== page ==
Pomegranates and artichokes are our family's VERY favorites! Love when they are in season and we have just peeled and sectioned our 6th one this season. We enjoy them plain (my kids LOVE when they get to take a container of them in their lunch to school), we enjoy eating them plain in salads, yogurt and cereal as well.

They are truly heaven on earth! We have a friend that lives in Santa Clara, Utah and they have a pomegranate tree in their backyard along with other fruit trees. I can't even imagine how heavenly that would be to have your own pomegranate tree to enjoy the fruit off of each week.

Enjoy your Christmas!! It is always a JOY visiting your blog.

tiare said...

how about a feature on beets? i love them. love. but, the only way i know how to prepare them is to roast them. any other ideas?

J said...

i do my poms a little differently! but i love your idea of putting them under the water while popping out the arils.

i score the skin of mine into quarters first and then pull each of the four pieces apart, that way i don't break any of the arils like i used to when i cut into them with a knife.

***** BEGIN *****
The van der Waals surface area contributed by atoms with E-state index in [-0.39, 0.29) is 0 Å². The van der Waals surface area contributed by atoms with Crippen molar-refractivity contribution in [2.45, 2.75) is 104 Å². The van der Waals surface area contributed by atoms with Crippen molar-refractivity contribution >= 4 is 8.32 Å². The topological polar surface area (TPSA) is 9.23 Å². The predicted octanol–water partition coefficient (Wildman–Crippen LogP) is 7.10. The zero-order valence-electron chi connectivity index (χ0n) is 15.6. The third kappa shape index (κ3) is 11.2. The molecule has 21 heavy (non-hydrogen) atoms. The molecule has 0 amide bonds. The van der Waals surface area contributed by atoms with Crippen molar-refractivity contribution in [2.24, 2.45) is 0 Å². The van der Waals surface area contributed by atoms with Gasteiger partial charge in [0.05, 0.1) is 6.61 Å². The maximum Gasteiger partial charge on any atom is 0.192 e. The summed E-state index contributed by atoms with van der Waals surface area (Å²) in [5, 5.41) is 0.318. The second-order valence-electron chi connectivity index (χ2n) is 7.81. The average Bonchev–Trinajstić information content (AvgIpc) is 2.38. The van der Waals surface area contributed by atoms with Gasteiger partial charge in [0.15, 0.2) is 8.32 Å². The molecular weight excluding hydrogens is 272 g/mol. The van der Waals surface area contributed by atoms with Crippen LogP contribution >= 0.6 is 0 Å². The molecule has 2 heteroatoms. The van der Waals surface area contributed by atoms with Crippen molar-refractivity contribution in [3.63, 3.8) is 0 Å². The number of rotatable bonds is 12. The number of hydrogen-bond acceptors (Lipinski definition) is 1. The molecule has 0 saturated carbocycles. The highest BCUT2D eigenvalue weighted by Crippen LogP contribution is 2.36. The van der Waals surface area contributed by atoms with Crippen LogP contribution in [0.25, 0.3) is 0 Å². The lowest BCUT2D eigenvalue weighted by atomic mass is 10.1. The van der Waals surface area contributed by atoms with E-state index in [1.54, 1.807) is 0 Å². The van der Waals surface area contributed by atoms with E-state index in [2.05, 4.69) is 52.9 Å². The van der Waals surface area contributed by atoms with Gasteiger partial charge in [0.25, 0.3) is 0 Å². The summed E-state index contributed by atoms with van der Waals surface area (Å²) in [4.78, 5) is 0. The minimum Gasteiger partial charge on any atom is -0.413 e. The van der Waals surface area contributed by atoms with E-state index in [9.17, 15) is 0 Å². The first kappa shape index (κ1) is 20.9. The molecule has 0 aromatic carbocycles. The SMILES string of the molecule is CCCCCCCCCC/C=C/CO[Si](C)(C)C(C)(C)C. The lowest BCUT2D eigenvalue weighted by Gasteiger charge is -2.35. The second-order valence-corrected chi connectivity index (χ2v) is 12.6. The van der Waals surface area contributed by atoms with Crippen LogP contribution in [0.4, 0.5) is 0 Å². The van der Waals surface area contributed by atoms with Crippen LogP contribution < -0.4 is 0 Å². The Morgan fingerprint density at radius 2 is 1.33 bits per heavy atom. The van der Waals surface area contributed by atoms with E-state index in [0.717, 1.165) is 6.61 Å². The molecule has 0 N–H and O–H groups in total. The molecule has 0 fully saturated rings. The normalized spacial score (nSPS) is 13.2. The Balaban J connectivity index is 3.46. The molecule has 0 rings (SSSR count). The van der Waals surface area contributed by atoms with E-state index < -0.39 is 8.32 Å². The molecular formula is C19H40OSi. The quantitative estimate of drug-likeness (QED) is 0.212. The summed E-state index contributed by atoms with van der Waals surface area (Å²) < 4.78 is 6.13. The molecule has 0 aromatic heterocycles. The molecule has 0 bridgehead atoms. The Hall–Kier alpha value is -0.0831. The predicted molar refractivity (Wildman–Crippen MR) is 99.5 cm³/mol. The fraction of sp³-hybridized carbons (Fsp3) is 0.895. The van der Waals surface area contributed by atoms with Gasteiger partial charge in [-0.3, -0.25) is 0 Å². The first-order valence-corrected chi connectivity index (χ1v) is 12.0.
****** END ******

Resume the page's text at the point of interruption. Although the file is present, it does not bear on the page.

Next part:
i usually pop out the arils with my fingers above a bowl of water, that way they sink to the bottom and the skin and white stuff will float to the top and stay separate!

i ALWAYS keep a huge container of these in my fridge at all times. i know some people eat the arils individually and spit out the seeds, but i grab a bowl and spoon and eat them like cereal, oh my gawwd, amazing!

:)

esther. said...

My favorite pomegranate dessert.

http://www.chefmd.com/recipe_print.php?id=109

aryan said...

Cut it once with a plastic knife, it unravels like so and the seeds are sweet and pop out like little popcorn seeds yum ! Like a cranberry flavor. The rind is bitter.